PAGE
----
That verse deals with the Holy Spirit, although the English translation is ambiguous and indeed allows one to understand that Christ would be "Spirit and protector of orphans, the Paraclite". Even that would not be wrong altogether - in the Gospel of John the Holy Spirit is called 'the other comforter' (allos parakletos), implying that Christ was the first. Maybe if the text was altered to "and Holy Spirit, protector of orphans, the Paraclite", it would make more sense. The Latin could afford to play with the et ('and') putting it after instead of before "Spirit" (although that's already departing from normal syntax, a sort of poetic license) - the English can't.   

Also not comfortable with this "first born son" language. It it infers that Mary had other children.

That's St. Matthew for you! If we can't erase prototokos from his Gospel to make ourselves more comfortable, there's no point in mistranslating it anywhere.

Prototokos has a unique meaning, that being the heir. In Matthew's gospel, if he did mean Mary's first born son, in that she had other children, prototokia would have been used, since he would not have be an heir, that would have been Joseph's prototokos.
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« Reply #8 on: January 24, 2013, 01:20:11 AM »

Quote
Κύριε ὁ Θεός, ὁ ἀμνός του Θεοῦ, ὁ Υἱός του Πατρός,
ὁ αἴρων τὴν ἁμαρτίαν του κόσμου, ἐλέησον ἡμᾶς
ὁ αἴρων τὰς ἁμαρτίας του κόσμου, πρόσδεξαι τὴν δέησιν ἡμῶν,
ὁ καθήμενος ἐν δεξιᾷ τοῦ Πατρός, καὶ ἐλέησον ἡμᾶς.

It appears twice in our own Doxology. It's not really a statement, but a title Christ is addressed with (the subject is a participle - "[Thou] who takest...") repeatedly, with different requests. Interestingly, the first time it's "the sin of the world" (singular), the second - "the sins of the world" (plural).

I think we agree here, and the Greek matches what I was trying to convey.

We do, indeed. Only the Latins lost this detail in translation. They have qui tollis peccata mundi ("who takest away the sins of the world") twice here and thrice in the Agnus Dei acclamation before communion.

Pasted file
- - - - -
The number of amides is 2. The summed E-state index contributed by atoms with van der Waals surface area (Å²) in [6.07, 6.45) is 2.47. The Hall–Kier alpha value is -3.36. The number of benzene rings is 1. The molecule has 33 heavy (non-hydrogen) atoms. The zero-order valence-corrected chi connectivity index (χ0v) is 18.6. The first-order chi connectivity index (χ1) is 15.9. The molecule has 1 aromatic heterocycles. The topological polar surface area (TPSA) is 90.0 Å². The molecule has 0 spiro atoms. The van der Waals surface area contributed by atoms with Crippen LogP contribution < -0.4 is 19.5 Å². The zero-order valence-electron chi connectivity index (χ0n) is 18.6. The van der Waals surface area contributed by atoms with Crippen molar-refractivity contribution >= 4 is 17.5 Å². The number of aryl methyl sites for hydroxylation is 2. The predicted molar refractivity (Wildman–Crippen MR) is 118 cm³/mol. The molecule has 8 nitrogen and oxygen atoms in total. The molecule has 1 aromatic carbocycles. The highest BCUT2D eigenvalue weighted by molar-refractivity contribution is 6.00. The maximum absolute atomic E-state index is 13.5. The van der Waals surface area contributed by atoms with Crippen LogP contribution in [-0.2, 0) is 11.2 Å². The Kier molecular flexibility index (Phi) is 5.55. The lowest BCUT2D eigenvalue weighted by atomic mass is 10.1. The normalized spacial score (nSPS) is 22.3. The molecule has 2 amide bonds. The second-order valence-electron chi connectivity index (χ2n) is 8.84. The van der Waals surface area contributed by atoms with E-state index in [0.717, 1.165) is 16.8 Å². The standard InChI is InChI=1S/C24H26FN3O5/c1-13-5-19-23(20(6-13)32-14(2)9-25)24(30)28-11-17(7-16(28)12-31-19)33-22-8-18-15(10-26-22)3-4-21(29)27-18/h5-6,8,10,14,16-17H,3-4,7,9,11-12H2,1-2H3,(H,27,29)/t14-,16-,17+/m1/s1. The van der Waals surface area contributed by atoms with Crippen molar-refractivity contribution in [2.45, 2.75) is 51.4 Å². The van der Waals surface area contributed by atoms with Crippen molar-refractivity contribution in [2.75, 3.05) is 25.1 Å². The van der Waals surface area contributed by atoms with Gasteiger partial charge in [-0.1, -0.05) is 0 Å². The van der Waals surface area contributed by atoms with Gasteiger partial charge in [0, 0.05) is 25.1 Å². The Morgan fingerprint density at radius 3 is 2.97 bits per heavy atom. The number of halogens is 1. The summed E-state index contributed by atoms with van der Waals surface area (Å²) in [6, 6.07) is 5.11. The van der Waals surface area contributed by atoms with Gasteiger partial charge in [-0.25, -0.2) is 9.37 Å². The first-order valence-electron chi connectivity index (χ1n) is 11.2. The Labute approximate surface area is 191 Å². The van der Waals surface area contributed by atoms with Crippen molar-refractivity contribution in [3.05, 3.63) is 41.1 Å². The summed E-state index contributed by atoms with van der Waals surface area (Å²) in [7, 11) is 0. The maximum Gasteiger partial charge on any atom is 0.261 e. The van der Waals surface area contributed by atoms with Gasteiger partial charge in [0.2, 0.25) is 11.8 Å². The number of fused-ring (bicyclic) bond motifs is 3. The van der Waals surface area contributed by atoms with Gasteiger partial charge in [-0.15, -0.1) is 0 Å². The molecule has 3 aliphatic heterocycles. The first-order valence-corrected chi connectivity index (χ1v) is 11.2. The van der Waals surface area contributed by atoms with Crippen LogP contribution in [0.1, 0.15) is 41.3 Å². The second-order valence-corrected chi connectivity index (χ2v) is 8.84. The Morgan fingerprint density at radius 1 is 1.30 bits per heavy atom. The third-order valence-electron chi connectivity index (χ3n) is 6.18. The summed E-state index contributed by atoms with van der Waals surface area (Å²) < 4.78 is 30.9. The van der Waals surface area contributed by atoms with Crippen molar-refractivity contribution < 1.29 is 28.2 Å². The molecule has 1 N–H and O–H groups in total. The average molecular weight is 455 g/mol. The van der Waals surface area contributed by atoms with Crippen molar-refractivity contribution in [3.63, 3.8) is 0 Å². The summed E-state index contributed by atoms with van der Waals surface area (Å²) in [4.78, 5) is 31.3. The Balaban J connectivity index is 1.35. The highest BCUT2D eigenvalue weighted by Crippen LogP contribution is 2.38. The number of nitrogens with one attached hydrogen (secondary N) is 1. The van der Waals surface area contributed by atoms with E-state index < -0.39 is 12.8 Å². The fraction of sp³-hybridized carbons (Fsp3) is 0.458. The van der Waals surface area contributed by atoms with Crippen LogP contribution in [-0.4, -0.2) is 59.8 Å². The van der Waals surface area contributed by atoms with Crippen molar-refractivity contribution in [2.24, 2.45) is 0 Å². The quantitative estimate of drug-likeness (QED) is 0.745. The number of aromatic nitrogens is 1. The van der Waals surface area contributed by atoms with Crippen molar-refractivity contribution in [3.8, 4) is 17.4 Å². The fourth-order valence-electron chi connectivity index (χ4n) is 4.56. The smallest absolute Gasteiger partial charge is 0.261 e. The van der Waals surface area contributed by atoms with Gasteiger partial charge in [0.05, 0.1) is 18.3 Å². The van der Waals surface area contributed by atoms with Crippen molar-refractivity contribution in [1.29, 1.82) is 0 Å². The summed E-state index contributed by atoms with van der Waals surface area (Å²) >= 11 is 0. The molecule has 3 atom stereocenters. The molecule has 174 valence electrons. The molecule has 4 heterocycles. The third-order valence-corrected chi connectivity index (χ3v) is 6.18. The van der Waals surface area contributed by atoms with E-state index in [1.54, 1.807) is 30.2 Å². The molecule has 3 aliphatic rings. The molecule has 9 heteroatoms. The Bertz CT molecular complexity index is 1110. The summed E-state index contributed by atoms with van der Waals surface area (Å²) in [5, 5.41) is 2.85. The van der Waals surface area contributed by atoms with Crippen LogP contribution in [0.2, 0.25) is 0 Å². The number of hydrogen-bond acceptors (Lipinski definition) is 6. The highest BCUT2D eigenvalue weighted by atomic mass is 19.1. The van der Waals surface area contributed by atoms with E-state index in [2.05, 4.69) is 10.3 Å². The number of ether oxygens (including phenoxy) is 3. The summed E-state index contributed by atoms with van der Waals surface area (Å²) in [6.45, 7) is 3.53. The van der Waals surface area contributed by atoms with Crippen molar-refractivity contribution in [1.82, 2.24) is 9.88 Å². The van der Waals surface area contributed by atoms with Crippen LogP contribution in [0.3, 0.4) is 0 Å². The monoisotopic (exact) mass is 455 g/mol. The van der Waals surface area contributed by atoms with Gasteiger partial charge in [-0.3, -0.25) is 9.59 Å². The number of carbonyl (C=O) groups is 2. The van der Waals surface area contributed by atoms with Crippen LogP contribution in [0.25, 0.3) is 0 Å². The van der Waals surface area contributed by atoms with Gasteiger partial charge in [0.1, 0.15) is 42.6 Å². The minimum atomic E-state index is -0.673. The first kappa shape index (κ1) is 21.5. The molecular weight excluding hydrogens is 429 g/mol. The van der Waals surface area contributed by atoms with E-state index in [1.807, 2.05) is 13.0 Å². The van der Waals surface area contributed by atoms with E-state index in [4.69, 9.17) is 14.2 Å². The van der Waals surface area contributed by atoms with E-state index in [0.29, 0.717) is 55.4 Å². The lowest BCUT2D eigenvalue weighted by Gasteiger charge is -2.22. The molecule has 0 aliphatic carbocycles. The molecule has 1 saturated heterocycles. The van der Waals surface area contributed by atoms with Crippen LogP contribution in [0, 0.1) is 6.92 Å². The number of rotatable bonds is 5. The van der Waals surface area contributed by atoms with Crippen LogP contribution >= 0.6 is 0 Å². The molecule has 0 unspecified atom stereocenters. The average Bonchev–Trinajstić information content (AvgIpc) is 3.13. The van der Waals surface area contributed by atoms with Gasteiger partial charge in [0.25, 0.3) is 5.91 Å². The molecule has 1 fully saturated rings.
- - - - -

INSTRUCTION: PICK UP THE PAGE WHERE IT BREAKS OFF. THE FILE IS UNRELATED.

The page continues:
The original saying from the Gospel of John (1:29 ἴδε ὁ ἀμνὸς τοῦ θεοῦ ὁ αἴρων τὴν ἁμαρτίαν τοῦ κόσμου) has "sin of the world" in the singular. I wouldn't make much of it though - a Latin might think of original sin when it's singular and of individual sins when it's in the plural.  


Prototokos has a unique meaning, that being the heir. In Matthew's gospel, if he did mean Mary's first born son, in that she had other children, prototokia would have been used, since he would not have be an heir, that would have been Joseph's prototokos.

I'm sorry - I meant Luke:

Luke 2:7 καὶ ἔτεκεν τὸν υἱὸν αὐτῆς τὸν πρωτότοκον, καὶ ἐσπαργάνωσεν αὐτὸν καὶ ἀνέκλινεν αὐτὸν ἐν φάτνῃ, διότι οὐκ ἦν αὐτοῖς τόπος ἐν τῷ καταλύματι.
 
He literally says that Jesus is 'her first-born', not Joseph's - who probably fathered other children in a previous marriage ('the brethren of the Lord'). One isn't compelled by this to admit that Mary bore other children. As you say, it deals with the special privileges that the first-born enjoyed.

The form prototokos is common for both masculine and feminine (cf. Theo-tokos is feminine) - only the definite article would mark the difference. Prototokia does not exist - prototoka would be the neutral plural.
« Last Edit: January 24, 2013, 01:25:07 AM by Romaios » Logged
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« Reply #9 on: January 24, 2013, 01:25:40 AM »

I don't see anything not Orthodox about it.
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« Reply #10 on: January 24, 2013, 03:58:54 AM »

Very nice stuff Romaios. Thanks for taking the time.